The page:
Michael Brandy, Deseret News
PRICE In a long-awaited report released Thursday, the U.S. Mine Safety and Health Administration proposed a record fine against operators of the Crandall Canyon Mine and detailed 10 violations directly related to the August 2007 collapses that entombed six men and killed three others trying to rescue them.
But a separate report, also released Thursday, blasted MSHA itself for what it called multiple failures of the agency during the Crandall Canyon plan approval process, inspection activities and rescue attempt.
That report, prepared for Secretary of Labor Elaine Chao, said MSHA "failed to fully meet its responsibility by approving the roof control plans for mining the north and south barriers" within the mine.
"MSHA's failure to adequately evaluate the roof control plans contributed to the occurrence of the Aug. 6th accident," authors of the report wrote for an independent review team within the Labor Department.
On Aug. 6, 2007, six miners were trapped by a catastrophic collapse within the Crandall Canyon Mine in Emery County. After 10 days of digging, trying to reach the men, three more men were killed in another collapse.
Thursday's release of the reports left unanswered questions about why miners went after sections of coal that were supposed to have been left untouched. And there were anger and tears from family members who lost loved ones as they were taken back in time to nearly one year ago to the tragedies.
After a year of waiting, the results of MSHA's investigation confirmed what many victims' families and their lawyers said they already knew.
"It was a catastrophic outburst of the coal pillars that were used to support the group above the coal seam," explained Richard Stickler, acting assistant secretary of labor for mine safety and health during a press briefing detailing the long-awaited report.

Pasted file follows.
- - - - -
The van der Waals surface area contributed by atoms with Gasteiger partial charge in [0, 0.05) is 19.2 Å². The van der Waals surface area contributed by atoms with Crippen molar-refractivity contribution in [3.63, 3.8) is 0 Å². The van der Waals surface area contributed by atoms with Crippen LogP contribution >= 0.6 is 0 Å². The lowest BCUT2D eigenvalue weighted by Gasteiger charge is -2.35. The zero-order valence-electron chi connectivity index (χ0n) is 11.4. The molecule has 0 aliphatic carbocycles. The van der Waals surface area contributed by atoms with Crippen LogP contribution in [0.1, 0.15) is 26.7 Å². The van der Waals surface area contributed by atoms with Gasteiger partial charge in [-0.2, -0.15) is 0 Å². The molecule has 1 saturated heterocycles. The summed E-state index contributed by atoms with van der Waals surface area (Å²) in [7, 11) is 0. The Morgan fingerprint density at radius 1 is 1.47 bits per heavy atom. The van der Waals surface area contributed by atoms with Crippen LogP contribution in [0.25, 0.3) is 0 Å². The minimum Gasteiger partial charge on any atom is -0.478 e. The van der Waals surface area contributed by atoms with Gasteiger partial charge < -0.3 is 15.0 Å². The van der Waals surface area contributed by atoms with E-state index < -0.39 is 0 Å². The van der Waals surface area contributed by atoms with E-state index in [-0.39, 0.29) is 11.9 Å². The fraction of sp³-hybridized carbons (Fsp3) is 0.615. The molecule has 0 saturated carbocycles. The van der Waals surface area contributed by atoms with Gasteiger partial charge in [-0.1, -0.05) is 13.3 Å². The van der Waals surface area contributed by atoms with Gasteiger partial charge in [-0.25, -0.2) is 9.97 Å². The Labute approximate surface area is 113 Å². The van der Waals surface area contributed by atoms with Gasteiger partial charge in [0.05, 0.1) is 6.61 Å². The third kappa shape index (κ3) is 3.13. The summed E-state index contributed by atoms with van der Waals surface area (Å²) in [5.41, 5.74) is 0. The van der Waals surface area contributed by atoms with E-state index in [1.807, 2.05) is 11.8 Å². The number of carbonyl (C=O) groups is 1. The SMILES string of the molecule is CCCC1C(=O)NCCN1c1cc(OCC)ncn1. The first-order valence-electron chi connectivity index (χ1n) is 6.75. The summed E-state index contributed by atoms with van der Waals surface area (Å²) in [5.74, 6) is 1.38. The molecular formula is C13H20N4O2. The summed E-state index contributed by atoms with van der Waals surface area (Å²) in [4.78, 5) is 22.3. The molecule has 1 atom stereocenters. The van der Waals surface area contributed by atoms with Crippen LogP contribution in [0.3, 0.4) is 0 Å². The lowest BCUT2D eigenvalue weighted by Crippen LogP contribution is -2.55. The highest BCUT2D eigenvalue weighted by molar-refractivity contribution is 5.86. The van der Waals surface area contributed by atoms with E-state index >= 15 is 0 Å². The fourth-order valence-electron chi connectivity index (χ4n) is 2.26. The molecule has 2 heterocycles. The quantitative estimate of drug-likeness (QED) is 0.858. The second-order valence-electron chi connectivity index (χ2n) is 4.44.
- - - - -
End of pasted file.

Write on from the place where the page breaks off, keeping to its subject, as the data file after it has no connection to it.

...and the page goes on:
A MSHA briefing for families Thursday morning corroborated for some that the Crandall Canyon mining plan was "flawed" prior to the Aug. 6 collapse. Coal was reportedly being mined from an area where the plan prohibited removing structures meant to support a mountain of rock and coal above those miners.
There were reports Thursday that critical information about geologic "bounces" in March and early August was either not reported or inadequately submitted to MSHA.
MSHA is proposing what officials called the highest fine amount for a coal-mining-related incident in history and the second highest in mining history.
MSHA is proposing to fine mine operator Genwal Resources Inc., owned by Murray Energy CEO Robert Murray, $1.6 million, while also fining mine engineering firm Agapito Associates Inc. $220,000 for its "flawed engineering analysis." In total, 21 citations or violations were issued 10 of those (nine to Genwal and one to Agapito) relating directly to the accident. Those fines are subject to appeal.
Genwal attorney Kevin Anderson said Thursday that MSHA's report was tainted and lacked testimony of certain experts that could have shed more light on mining practices taking place prior to Aug. 6.
"But regrettably, this report does not have the benefit of all of the facts and appears to have been tainted in part by 10 months of relentless political clamoring to lay blame for these tragic events," Anderson said. He added how Genwal will continue its own investigation and do whatever it can to make mining safer.
Wendy Black, wife of killed rescuer Dale Black, said that what she heard in the briefing from MSHA only reinforced what she already knew about the mine plan for Crandall Canyon.
"It was flawed to begin with," Black said.
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